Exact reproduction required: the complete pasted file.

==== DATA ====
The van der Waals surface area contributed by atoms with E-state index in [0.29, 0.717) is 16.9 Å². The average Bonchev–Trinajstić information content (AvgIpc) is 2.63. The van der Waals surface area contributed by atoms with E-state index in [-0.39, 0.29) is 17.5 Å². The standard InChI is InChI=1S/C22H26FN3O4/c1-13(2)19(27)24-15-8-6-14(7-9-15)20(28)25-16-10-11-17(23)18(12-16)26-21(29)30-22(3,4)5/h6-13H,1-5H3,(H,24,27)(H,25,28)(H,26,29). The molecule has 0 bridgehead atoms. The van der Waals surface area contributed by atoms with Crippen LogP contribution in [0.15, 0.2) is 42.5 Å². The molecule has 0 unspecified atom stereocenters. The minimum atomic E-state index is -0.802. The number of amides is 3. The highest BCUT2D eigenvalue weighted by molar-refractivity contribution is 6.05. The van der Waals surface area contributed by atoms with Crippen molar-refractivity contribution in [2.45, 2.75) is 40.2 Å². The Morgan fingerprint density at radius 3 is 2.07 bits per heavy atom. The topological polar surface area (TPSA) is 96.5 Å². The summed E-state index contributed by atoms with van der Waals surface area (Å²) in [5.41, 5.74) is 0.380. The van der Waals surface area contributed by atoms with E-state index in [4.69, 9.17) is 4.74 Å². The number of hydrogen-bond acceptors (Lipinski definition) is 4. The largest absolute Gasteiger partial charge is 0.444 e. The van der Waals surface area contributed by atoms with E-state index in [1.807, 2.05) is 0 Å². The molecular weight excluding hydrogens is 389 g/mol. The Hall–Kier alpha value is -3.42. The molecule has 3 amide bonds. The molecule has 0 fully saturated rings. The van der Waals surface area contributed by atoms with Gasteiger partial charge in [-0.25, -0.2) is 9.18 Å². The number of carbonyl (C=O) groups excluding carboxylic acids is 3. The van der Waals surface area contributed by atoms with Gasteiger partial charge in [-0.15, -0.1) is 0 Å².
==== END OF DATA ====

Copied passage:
The van der Waals surface area contributed by atoms with E-state index in [0.29, 0.717) is 16.9 Å². The average Bonchev–Trinajstić information content (AvgIpc) is 2.63. The van der Waals surface area contributed by atoms with E-state index in [-0.39, 0.29) is 17.5 Å². The standard InChI is InChI=1S/C22H26FN3O4/c1-13(2)19(27)24-15-8-6-14(7-9-15)20(28)25-16-10-11-17(23)18(12-16)26-21(29)30-22(3,4)5/h6-13H,1-5H3,(H,24,27)(H,25,28)(H,26,29). The molecule has 0 bridgehead atoms. The van der Waals surface area contributed by atoms with Crippen LogP contribution in [0.15, 0.2) is 42.5 Å². The molecule has 0 unspecified atom stereocenters. The minimum atomic E-state index is -0.802. The number of amides is 3. The highest BCUT2D eigenvalue weighted by molar-refractivity contribution is 6.05. The van der Waals surface area contributed by atoms with Crippen molar-refractivity contribution in [2.45, 2.75) is 40.2 Å². The Morgan fingerprint density at radius 3 is 2.07 bits per heavy atom. The topological polar surface area (TPSA) is 96.5 Å². The summed E-state index contributed by atoms with van der Waals surface area (Å²) in [5.41, 5.74) is 0.380. The van der Waals surface area contributed by atoms with E-state index in [4.69, 9.17) is 4.74 Å². The number of hydrogen-bond acceptors (Lipinski definition) is 4. The largest absolute Gasteiger partial charge is 0.444 e. The van der Waals surface area contributed by atoms with E-state index in [1.807, 2.05) is 0 Å². The molecular weight excluding hydrogens is 389 g/mol. The Hall–Kier alpha value is -3.42. The molecule has 3 amide bonds. The molecule has 0 fully saturated rings. The van der Waals surface area contributed by atoms with Gasteiger partial charge in [-0.25, -0.2) is 9.18 Å². The number of carbonyl (C=O) groups excluding carboxylic acids is 3. The van der Waals surface area contributed by atoms with Gasteiger partial charge in [-0.15, -0.1) is 0 Å².